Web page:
Framing the First Floor Exterior
Watch framer Mark Henrichson and his crew frame, sheath, and tape seams on the first-floor walls of FHB House Nebraska.
In this episode of FHB House Nebraska, framer Mark Henrichson walks us through the steps of framing the first floor. His process on this build is a bit different than normal, simply because while we were there shooting he was training eight new workers. Typically, there’s one carpenter building and sheathing each wall. On this project, there are three to four people on each wall while the new crew members are learning.
The team assembles as many details as they can on the ground before they raise each wall. They sheathe and tape the walls, and route out the window openings. Then, they’ll stand them all up together. Zip System sheathing allows them to skip using housewrap and get right to taping. Mark explains their process and what it’s like to work with the sheathing:
“I think it’s a great product to work with. I wish everybody around here used it, but unfortunately they don’t, especially in the production world that I usually live in. I keep 1/8 in. around all the panel edges, tape the seams, and roll the tape.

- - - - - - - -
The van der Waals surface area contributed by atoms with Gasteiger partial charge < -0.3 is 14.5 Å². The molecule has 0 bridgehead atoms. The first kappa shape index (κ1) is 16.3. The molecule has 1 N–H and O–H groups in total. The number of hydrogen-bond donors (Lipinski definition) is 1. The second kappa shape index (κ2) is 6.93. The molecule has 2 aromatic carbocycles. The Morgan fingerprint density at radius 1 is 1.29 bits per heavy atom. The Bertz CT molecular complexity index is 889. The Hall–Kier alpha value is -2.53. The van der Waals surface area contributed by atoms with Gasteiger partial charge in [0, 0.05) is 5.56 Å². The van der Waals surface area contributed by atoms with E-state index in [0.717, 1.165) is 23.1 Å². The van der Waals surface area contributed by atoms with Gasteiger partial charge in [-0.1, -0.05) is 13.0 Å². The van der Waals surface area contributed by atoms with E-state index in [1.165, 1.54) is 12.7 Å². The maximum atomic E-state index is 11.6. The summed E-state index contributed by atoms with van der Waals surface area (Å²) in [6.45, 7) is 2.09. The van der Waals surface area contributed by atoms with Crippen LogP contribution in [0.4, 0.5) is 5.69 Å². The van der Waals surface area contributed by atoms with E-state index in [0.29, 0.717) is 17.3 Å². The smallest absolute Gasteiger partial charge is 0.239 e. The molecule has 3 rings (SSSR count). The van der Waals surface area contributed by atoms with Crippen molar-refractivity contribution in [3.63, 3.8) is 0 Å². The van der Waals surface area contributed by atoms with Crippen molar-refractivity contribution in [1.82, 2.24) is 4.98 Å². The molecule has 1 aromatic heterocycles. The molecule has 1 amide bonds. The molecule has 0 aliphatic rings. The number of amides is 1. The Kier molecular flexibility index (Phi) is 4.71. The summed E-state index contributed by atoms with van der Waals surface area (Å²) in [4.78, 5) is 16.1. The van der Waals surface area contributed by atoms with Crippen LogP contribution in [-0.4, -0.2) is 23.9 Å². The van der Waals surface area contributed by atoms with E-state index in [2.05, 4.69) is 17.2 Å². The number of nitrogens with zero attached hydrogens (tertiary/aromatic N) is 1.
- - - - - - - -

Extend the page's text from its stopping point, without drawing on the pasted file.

On this house, we’re using ZIP System Liquid Flash on the inside corners, and then we’re using the Zip System Stretch Tape on the bottom of the windows. Other than that, it’s pretty much just like regular sheathing. It’s important to roll the tape because there’s a seam in the plywood, so it acts as a seal. It’s important that all debris is blown clean from the wall and to get all the air bubbles out of the tape when rolling it to get good adhesion.”
After the house was fully framed and sheathed, Mark’s work on FHB House Nebraska wrapped, proving a valuable project for his crew to work and learn from. Now that the home is dried in, builder and homeowner Jason Mollak can get to work on the interior and start installing insulation.